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Tips for Saving Water Inside Your Home
How much water do you use?
Flushing the toilet
1.5-7 gallons per flush, depending on the design of toilet
Taking a shower
3 gallons per minute or 25-45 gallons for an average shower
Taking a bath
Running a faucet
3 gallons per minute
25 gallons per wash
30-35 gallons per wash
Washing a car
Watering a yard
7 gallons per minute
About 66 gallons on average per day, per person
Don't trash toilets and drains
Flushing trash, cleaning clogged drains and using the garbage disposals uses gallons of water. Save water by preventing clogs and using the trash can for garbage - not drains or toilets.
Garbage disposals and food waste - Use the trash can for grease, produce stickers and garbage. Only food waste down the garbage disposal, better yet, compost food waste at home or place it in your yard waste bin. See Yard and Food Waste Recycling (PDF) for more information.
Sinks and showers - Reduce your need for drain cleaning. Keep hair out of the drain by using an inexpensive drain cover.
Toilets - Since each flush uses water, don't use the toilet as a trash can. Put only toilet paper in the toilet and use the trash can for everything else. Protect the sewer system, the environment and conserve water.
Leaking toilets and dripping faucets amount to 14% of indoor water use. Check your toilets for leaks by dropping food coloring in the tank. Wait 10 minutes to see if colored water leaks into the bowl. If it does, you have a leak that should be fixed.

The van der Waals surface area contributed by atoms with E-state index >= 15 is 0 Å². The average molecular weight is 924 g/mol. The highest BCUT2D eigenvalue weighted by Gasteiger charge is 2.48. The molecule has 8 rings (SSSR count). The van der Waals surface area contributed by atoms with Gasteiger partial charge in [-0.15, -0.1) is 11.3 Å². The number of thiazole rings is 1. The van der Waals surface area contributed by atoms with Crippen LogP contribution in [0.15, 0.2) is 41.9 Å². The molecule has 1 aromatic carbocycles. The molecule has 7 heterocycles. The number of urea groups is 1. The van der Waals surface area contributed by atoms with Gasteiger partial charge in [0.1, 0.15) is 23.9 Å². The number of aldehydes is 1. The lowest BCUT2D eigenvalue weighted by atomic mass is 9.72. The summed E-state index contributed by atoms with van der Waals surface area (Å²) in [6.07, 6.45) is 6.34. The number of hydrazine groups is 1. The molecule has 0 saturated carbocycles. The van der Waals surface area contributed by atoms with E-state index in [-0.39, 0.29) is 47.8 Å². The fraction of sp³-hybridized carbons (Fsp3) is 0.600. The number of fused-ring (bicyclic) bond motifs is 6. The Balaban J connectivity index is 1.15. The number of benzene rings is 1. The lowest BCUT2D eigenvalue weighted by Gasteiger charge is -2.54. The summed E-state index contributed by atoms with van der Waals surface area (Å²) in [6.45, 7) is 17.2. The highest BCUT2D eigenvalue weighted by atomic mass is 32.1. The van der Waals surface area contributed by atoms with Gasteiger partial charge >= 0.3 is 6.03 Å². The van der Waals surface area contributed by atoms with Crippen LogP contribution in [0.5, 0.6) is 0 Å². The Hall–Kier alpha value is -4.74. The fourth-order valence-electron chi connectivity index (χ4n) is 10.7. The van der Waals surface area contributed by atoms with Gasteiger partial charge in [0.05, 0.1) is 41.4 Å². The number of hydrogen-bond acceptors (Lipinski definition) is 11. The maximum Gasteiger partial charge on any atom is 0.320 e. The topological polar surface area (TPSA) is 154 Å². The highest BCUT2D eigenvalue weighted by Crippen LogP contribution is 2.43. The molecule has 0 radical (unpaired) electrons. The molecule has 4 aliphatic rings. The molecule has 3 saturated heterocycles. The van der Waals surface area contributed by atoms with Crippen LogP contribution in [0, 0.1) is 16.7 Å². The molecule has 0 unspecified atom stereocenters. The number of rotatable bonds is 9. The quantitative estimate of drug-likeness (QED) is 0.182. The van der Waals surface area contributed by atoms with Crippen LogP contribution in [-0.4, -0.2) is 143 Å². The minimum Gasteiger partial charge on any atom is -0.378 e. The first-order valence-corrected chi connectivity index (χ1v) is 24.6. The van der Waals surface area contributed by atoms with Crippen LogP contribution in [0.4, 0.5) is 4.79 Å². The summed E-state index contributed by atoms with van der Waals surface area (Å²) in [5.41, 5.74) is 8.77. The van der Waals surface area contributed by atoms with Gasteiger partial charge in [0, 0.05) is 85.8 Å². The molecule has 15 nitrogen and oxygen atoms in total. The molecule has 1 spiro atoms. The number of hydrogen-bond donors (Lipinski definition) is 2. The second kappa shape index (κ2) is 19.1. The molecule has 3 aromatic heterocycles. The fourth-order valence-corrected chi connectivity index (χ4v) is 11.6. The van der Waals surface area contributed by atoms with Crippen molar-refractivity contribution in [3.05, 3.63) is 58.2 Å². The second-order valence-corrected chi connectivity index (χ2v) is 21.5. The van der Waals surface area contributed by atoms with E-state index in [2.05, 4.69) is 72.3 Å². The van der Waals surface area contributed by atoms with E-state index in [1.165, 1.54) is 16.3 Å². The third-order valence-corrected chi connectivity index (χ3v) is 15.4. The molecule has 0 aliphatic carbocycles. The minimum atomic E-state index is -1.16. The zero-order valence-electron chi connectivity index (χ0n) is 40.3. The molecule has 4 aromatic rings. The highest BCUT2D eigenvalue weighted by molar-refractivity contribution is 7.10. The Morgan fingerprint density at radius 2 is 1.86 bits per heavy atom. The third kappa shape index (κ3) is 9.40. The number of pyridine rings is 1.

Low-flow is the way to go
Install low flow fixtures and save water with every use. Low flow toilets conserve up to four gallons per flush. Low-flow shower heads and faucet aerators can reduce water flow up to 50 percent. Water efficient washing machines save water and energy and are easier on your clothes.
Can't switch out right away?
Laundry and dishes - Wash only full loads of clothes and dishes. If washing dishes by hand, use partially filled sinks rather than running water to wash and rinse.
Toilets - Place a plastic bottle weighted with pebbles and water in the toilet tank as a water displacement device.
Showers - Take a short shower, don't linger. A bathtub holds up to 50 gallons of water, an average shower uses 25-45 gallons. Short showers also conserve energy used for hot water heating.
Keep a bucket handy
Collect shower and sink water that is wasted while you wait for it to warm up and use it to flush the toilet and water houseplants or outdoor planters.
Tips for Saving Water Outside
Water early in the morning and late in the evening to avoid evaporation - Water half an inch to an inch of water once a week. Using an empty tuna can is a great way to measure when you've reached an inch.
Mulch, mulch, mulch - Two to three inches of mulch in a garden bed acts like insulation. It helps retain moisture and cool temperatures in the summer and helps protect plant roots from frost in the winter.
Let your lawn go golden - or consider replacing it with native or low-water landscapes.
Capture rain with rain barrels and cisterns - Put in rain barrels in winter or early spring and capture some of the rain for watering this summer.
Shut off the run-off - When watering, use a hose with a shut off nozzle. Better yet, buy a cheaper, more efficient soaker hose or opt for easy installation drip irrigation.
Clean sweep sidewalks and driveways - Use a broom and not a water hose to clean walkways, driveways and sidewalks. This saves water and protects local water bodies from polluted water run-off.
Take a break from car washing - Use commercial car washes that recycle and treat the water they use.